Chapter 3

Measuring returns

Once a portfolio has been established, it is important to monitor the fund’s

performance. Measuring the performance of a portfolio involves calculating

the returns achieved by the fund over a particular period of time, known as

the evaluation period. The evaluation period used to monitor performance

may be weekly, monthly, quarterly or annually. Various methods may be

used to calculate returns, each giving a different result. Parties interested in

evaluating performance use consistent and standard methods for calcu-

lating and presenting returns, several of which are reviewed below.

Performance evaluation involves comparing the performance of a fund

against a suitable yardstick or benchmark (usually a relevant index) after

adjusting for risk in order to determine how the fund manager has

performed and how the returns were actually achieved. Evaluation enables

the investor to check that the agreed investment strategy has been

followed, and to assess the skill of the fund manager.

Calculating returns

Clients, trustees of pension funds and unit trusts, board of directors of

investment trust companies and managers of fund management depart-

ments are amongst the groups interested in monitoring the capabilities of

the fund managers and analysts who contribute to the running of the funds.

Although calculating returns is simple in theory, it is relatively more

complex in practice. The methods considered are money return, time-

weighted return and money-weighted return.

Portfolio Management in Practice

Total return or money return

The first step in assessing performance is to measure the total return that

a fund has produced. To calculate this return, the value of each share in the

fund at the beginning of the evaluation period is multiplied by the number

of shares held. The sum of these values is the market value of the portfolio

at the beginning of the time period. The same procedure is carried out

using the market prices and amounts of the holdings at the end of the time

period to calculate the market value of the portfolio at the end of the

evaluation period. The total return (also known as money return) from the

portfolio is calculated as follows:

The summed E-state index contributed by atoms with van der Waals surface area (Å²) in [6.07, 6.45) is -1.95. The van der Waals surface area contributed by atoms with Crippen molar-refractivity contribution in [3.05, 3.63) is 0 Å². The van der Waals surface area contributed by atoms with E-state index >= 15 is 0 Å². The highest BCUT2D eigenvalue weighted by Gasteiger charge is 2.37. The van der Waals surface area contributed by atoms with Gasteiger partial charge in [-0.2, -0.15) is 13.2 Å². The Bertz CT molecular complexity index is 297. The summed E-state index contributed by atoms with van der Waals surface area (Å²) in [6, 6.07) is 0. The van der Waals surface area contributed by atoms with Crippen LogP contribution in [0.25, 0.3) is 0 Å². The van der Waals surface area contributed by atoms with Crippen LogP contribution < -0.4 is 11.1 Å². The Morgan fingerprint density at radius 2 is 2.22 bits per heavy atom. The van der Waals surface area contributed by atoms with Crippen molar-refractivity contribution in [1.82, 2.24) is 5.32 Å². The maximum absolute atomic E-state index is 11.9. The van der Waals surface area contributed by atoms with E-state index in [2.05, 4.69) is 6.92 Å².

Total return r =

V

end

–V

beginning

V

beginning

where:

V

beginning

= market value of the fund at the beginning of the period

V

end

= market value of the fund at the end of the period (including

reinvested dividends or coupon payments).

If, for example, V

end

is £5 million, V

beginning

is £4 million, calculate the

money return:

r=

£5–£4

£4

× 100 = 25%

The next step to examine is what happens when clients add new money to

the fund or withdraw money from the fund. Money may be added or

withdrawn at any time during the examination period. If the money is

added just before the end of the period, the above formula would have to

be adjusted as follows:

r=

(V

end

–D)–V

beginning

V

beginning

where:

V

end

= the portfolio value at the end of the period

V

beginning

= the portfolio value at the beginning of the period

D = deposits into the fund by the investor.

34

Measuring returns

For example, if V

end

is £5 million, V

beginning

is £4 million and a cash input

(D) of £250 000 is made, the money return is calculated as:

r=

(£5 – £0.25) – £4

£4

× 100 = 12.5%

If the cash input had not been subtracted, the return quoted would have

been 25% rather than 12.5%. This would have been misleading, since part of

the increase was due to money coming into the fund and not to the fund

manager’s skill. Withdrawals from a fund or distributions made from a fund

to shareholders can also produce a distorting effect, and thus the timing of

deposits into and withdrawals from a portfolio must be taken into account.

The above example assumes distributions into and out of the fund are

made at the end of the period. This is unlikely to be true in practice, and

the following two methods overcome the problem by breaking the

evaluation period into smaller sub-periods.

Money-weighted returns

This technique discounts the cash flows for each sub-period at an interest

rate (the internal rate of return) that makes the sum of the present values

of the cash flows and value of the portfolio at the end equal to the portfolio

value at the beginning of the period. The money-weighted return may be

calculated as follows:

V

beginning

=

C1

(1+v)

+

C2

(1+v)

2

+ . . . +

Cn+V

end

(1+v)

n

where:

V

end

= the portfolio value at the end of the period

V

beginning

= the portfolio value at the beginning of the period

v = the money weighted rate of return.

Cn = the cash flow in period n.

For example, calculate the internal rate of return/money-weighted return

when V

beginning

is £4.4 m and V

end

is £4.5 m, and three distributions of

£500 000 are made at the end of years 1, 2 and 3.

35

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